5 surprising ways being fit saves you money
Improving your fitness will help you live a longer, healthier life. But did you know that it could save you money, too?
Improve your fitness to improve your finances
Being is shape can benefit your health in many ways-reduced risk of disease, more energy and a longer life, just to name a few. But enjoying a healthy lifestyle and keeping fit could also lead to a healthier bank account.
While you may think that the road to fitness is an expensive one-personal trainers and gym memberships don't come cheap, after all-working out at home and incorporating more activity into your daily routine will get the job done for a fraction of the cost. And the long-term savings add up, too. Here are five ways being fit can help save you money.
You'll save money on clothes
If you find yourself going up and down a clothing size every six months, you know that the cost of new clothing can really start to add up. Whether you're a size two or a 12, keeping your weight-and clothing size-consistent means that you'll be able to wear your favourite pieces longer, and can avoid the financial strain of frequently restocking your wardrobe.
If you've recently lost weight and are holding on to your bigger clothes, consider donating them to a local charity. Then focus on maintaining your weight loss and updating your current wardrobe as necessary.
You'll spend less money on transportation
Why drop thousands of dollars a year on public transportation or parking, gas and car maintenance when there are less expensive ways to get from point A to point B? When you increase your fitness level and endurance, suddenly cycling to work or rollerblading to a friend's house seem like reasonable-and dare we say, fun-ways to get around town.
In addition to spending less time with your mechanic, choosing these active methods of transportation will give you a boost in energy and contribute to your overall health. You won't get that riding the bus!
You'll spend less money on unhealthy vices
Being fit and leading a healthy lifestyle is practically impossible if you're also smoking on a regular basis. Not only are you increasing your risk of heart disease, cancer and stroke with every puff, but if you smoke a pack of cigarettes per day, you're also throwing away approximately $3,600 a year.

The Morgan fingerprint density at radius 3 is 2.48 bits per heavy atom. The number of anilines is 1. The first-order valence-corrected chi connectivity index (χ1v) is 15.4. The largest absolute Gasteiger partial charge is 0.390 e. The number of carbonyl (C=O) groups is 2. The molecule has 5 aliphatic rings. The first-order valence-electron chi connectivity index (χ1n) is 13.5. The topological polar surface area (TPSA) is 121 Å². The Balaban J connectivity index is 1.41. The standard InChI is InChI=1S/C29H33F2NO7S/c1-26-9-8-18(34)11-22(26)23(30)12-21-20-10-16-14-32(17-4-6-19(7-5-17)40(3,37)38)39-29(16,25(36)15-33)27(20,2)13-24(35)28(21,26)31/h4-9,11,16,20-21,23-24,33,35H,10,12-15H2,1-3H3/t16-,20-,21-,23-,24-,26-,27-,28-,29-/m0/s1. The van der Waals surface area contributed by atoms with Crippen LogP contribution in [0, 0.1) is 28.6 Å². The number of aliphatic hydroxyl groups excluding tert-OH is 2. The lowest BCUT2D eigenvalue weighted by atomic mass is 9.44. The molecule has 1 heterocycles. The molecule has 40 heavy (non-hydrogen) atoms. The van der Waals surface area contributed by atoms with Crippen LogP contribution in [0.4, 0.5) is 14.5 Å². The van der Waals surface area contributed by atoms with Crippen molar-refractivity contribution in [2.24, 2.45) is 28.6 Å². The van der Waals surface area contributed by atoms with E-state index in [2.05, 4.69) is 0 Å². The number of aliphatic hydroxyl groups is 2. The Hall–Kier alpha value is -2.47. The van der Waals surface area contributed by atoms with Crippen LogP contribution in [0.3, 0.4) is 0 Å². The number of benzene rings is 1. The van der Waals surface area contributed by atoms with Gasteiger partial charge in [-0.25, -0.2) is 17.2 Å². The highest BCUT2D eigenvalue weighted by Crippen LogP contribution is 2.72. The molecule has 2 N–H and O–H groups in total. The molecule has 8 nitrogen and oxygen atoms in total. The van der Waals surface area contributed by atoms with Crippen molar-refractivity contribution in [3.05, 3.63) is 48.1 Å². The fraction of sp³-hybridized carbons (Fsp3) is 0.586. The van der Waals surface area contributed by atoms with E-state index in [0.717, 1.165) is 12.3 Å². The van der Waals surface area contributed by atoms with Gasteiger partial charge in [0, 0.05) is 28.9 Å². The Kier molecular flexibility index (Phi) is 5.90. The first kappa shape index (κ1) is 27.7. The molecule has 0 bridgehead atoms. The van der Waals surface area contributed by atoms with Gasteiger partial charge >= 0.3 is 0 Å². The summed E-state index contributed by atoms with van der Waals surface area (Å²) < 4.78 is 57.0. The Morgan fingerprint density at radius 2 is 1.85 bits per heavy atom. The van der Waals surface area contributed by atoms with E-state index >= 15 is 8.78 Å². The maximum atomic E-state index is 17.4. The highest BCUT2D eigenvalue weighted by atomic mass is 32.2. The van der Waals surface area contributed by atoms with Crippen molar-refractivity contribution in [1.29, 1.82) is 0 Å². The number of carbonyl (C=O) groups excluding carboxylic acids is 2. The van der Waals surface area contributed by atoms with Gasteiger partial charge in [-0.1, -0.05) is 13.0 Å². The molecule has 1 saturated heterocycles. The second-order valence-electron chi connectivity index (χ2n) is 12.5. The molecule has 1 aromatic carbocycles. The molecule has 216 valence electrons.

Kicking a smoking habit isn't easy and won't happen overnight, but if you're committed to quitting, you can succeed. And you'll find that the longer you stay smoke-free, the easier it will be to increase your fitness level. According to the Canadian Cancer Society, your lung function will improve within two weeks to three months of quitting (great news if you want to take up walking or running) and you'll reduce your risk of a smoking-related heart attack after one year. You'll also have more cash in the bank-and who could argue with that?
You'll spend less money on medication
According to the Public Health Agency of Canada, adults aged 18-64 who participate in regular physical activity will decrease their risk of more than 25 chronic health conditions, including heart disease, high blood pressure and type 2 diabetes. Keeping illnesses at bay means fewer trips to the pharmacy and in turn, less money being spent on medication for chronic health conditions each year.
Boosting your activity level is also linked to better sleep habits, which may save you money on sleep aids and headache medication.
You'll save money on your grocery bill
Being fit isn't just about how far you can run or how much weight you can lift. To enjoy a truly healthy lifestyle, you need to keep your diet in shape, too. When healthy living becomes a priority, suddenly spending money on take-out and unhealthy restaurant grub seems like less of a good idea. The notion that fast food is less expensive than making a fresh meal is a common misconception. With a little advance planning, you can eat healthy homemade meals all week for less than you would spend to take your family to McDonald's.
That's not to say that you can't enjoy the occasional night out, of course-just be sure to make smarter choices when you're looking for a quick food fix or sitting down to dinner at a restaurant with friends.